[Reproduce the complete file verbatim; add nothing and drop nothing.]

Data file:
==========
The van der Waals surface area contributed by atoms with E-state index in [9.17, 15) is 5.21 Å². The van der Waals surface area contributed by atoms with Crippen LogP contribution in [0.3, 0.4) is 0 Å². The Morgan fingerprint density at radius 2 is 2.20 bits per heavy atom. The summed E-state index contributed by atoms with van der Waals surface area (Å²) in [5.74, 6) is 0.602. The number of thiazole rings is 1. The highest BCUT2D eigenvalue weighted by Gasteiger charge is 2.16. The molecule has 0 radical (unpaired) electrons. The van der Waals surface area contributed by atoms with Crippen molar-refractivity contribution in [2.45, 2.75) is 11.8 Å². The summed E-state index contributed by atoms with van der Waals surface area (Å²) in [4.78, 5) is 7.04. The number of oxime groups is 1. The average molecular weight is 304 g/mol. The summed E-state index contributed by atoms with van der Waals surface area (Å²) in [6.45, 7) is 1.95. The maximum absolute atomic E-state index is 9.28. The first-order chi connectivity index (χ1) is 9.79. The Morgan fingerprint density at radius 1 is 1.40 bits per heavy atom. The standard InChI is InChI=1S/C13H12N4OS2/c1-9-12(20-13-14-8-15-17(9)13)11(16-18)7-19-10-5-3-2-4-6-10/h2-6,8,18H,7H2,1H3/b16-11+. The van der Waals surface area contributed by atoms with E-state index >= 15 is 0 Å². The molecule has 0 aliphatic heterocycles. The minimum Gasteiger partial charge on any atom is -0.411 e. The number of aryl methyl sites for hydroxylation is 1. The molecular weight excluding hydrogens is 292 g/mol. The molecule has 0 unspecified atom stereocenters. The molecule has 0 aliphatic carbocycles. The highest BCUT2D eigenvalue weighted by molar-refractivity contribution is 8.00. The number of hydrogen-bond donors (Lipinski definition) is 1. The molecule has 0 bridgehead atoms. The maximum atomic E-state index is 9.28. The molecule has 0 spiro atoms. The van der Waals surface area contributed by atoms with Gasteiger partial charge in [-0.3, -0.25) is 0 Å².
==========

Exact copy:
The van der Waals surface area contributed by atoms with E-state index in [9.17, 15) is 5.21 Å². The van der Waals surface area contributed by atoms with Crippen LogP contribution in [0.3, 0.4) is 0 Å². The Morgan fingerprint density at radius 2 is 2.20 bits per heavy atom. The summed E-state index contributed by atoms with van der Waals surface area (Å²) in [5.74, 6) is 0.602. The number of thiazole rings is 1. The highest BCUT2D eigenvalue weighted by Gasteiger charge is 2.16. The molecule has 0 radical (unpaired) electrons. The van der Waals surface area contributed by atoms with Crippen molar-refractivity contribution in [2.45, 2.75) is 11.8 Å². The summed E-state index contributed by atoms with van der Waals surface area (Å²) in [4.78, 5) is 7.04. The number of oxime groups is 1. The average molecular weight is 304 g/mol. The summed E-state index contributed by atoms with van der Waals surface area (Å²) in [6.45, 7) is 1.95. The maximum absolute atomic E-state index is 9.28. The first-order chi connectivity index (χ1) is 9.79. The Morgan fingerprint density at radius 1 is 1.40 bits per heavy atom. The standard InChI is InChI=1S/C13H12N4OS2/c1-9-12(20-13-14-8-15-17(9)13)11(16-18)7-19-10-5-3-2-4-6-10/h2-6,8,18H,7H2,1H3/b16-11+. The van der Waals surface area contributed by atoms with E-state index >= 15 is 0 Å². The molecule has 0 aliphatic heterocycles. The minimum Gasteiger partial charge on any atom is -0.411 e. The number of aryl methyl sites for hydroxylation is 1. The molecular weight excluding hydrogens is 292 g/mol. The molecule has 0 unspecified atom stereocenters. The molecule has 0 aliphatic carbocycles. The highest BCUT2D eigenvalue weighted by molar-refractivity contribution is 8.00. The number of hydrogen-bond donors (Lipinski definition) is 1. The molecule has 0 bridgehead atoms. The maximum atomic E-state index is 9.28. The molecule has 0 spiro atoms. The van der Waals surface area contributed by atoms with Gasteiger partial charge in [-0.3, -0.25) is 0 Å².